Mild Left Hook
Release Date: September 29, 2000
Starring: Michelle Rodriguez, Santiago
Douglas, Jaime Tirelli, Paul
Calderon, & Ray Santiago
Genre: Sports Drama
Audience: Older teenagers & adults
Runtime: 110 minutes
Distributor: Screen Gems/Sony
Director: Karyn Kusama
Executive Producer: John Sayles, Jonathan Sehring
& Caroline Kaplan
Producer: Sarah Green, Martha Griffin &
Writer: Karyn Kusama
Address Comments To:John Calley, CEO
Sony Pictures Entertainment
10202 West Washington Blvd.
Culver City, CA 90232-3195
Phone: (310) 244-4000
Fax: (310) 244-2626
The movie stars newcomer Michelle Rodriguez as Diana, a troubled, poverty stricken 18-year-old high school senior who is being disciplined for getting into fights at school. Diana doesn’t know how to control the rage seething inside her. More importantly, she doesn’t care. Living in the Brooklyn projects in New York City with her dismissive father, Sandro, and her younger brother, Tiny, Diana has witnessed generations of families who can’t seem to move beyond the confines of their poor neighborhoods. Therefore, she apparently feels she has nothing to lose by behaving improperly.
One day, Diana’s father sends her to give money to the boxing coach, Hector, who’s training her brother, who would much rather be working on his artistic skills. At the gym, Diana discovers the world of boxing. She secretly begins training with Hector, but she steals money from her father to do it. Diana relishes the work, slowly learning to control her temper and channel her strength. She even impresses Hector, an immigrant from Panama who has seen many boxers come and go.
Eventually, Diana starts competing with other featherweights, both male and female. Complications follow, however, when her friendship with a fellow male boxer, also a featherweight, blossoms into a tentative romance.
The two most outstanding performances in this well-made movie are Michelle Rodriguez as Diana and Jaime Tirelli as Hector, Diana’s boxing trainer. There is nothing phony or faked about their performances. The scenes between them are very well written. These qualities are probably due to the fact that the writer/director, Karyn Kusama, has done some boxing herself, starting in her early 20s. Furthermore, since most of the scenes between Diana and Hector contain less of the foul language that comes through in the movie’s other scenes, it was even more fun to watch them together as Hector tries to teach Diana “the ropes” so to speak.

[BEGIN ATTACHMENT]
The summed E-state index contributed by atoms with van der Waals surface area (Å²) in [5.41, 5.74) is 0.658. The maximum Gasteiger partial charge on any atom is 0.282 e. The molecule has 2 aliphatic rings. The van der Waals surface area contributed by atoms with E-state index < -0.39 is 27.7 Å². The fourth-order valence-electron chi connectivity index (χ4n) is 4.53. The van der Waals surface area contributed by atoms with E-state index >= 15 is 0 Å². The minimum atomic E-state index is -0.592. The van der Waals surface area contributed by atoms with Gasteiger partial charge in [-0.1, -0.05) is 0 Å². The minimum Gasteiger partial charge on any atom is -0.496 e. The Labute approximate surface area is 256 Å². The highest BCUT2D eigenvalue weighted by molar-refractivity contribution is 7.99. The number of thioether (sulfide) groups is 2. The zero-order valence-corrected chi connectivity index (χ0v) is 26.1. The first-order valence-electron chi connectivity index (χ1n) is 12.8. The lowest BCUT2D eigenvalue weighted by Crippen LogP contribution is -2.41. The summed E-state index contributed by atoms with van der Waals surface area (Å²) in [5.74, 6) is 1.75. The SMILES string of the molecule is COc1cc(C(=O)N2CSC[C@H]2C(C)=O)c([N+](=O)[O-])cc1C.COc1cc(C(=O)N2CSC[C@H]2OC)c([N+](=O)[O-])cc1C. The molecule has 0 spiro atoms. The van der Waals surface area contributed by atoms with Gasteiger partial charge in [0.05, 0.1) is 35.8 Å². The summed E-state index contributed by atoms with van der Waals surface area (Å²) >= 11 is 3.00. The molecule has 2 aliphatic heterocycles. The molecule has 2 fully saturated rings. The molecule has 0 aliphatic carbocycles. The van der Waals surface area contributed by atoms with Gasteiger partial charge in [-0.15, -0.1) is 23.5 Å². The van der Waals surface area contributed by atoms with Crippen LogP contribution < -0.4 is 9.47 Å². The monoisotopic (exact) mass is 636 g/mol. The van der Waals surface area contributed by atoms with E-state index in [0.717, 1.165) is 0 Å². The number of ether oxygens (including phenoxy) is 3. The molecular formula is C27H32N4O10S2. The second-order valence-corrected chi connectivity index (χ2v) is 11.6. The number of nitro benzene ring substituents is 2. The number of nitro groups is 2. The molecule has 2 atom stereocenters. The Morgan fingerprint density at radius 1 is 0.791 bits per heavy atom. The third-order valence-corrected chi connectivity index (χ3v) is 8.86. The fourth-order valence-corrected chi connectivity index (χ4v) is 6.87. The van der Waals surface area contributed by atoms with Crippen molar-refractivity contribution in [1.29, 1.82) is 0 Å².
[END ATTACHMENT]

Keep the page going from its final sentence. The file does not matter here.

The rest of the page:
Besides its performances, GIRLFIGHT works well on several other levels. This includes its high production quality on a low budget. Most importantly, however, are the complex messages that the movie sends to viewers.
The most obvious of these messages, and perhaps the least interesting, is the movie’s pagan feminist worldview. Although the movie shows a few images of Jesus Christ and the Virgin Mary in the boxing gym, there is really no Christian or biblical worldview supporting the values that the movie expresses. The movie also accepts the idea that women not only should be able to compete in a boxing ring but they also should be able to compete against men in the boxing ring. The biggest feminist conceit of this movie’s pagan worldview is the idea that a woman boxer may be able to punch as hard as the best male fighter in the same weight class. Although it is possible, of course, and perhaps desired, for women to build strong muscles through athletic training, it is highly improbable, if not impossible, that a woman will ever be able to build as strong a muscle as an equally well-trained man with a similar weight. Thus, GIRLFIGHT loses a bit of credibility when it suggests in a couple of scenes that Diana is able to punch just as hard as the best male fighter in her weight class. If GIRLFIGHT’s filmmakers, led by Kusama, would have been more willing to question the false feminist assumptions in their story, they might have avoided this problem and made a stronger movie. Don’t expect other critics to notice this problem, however.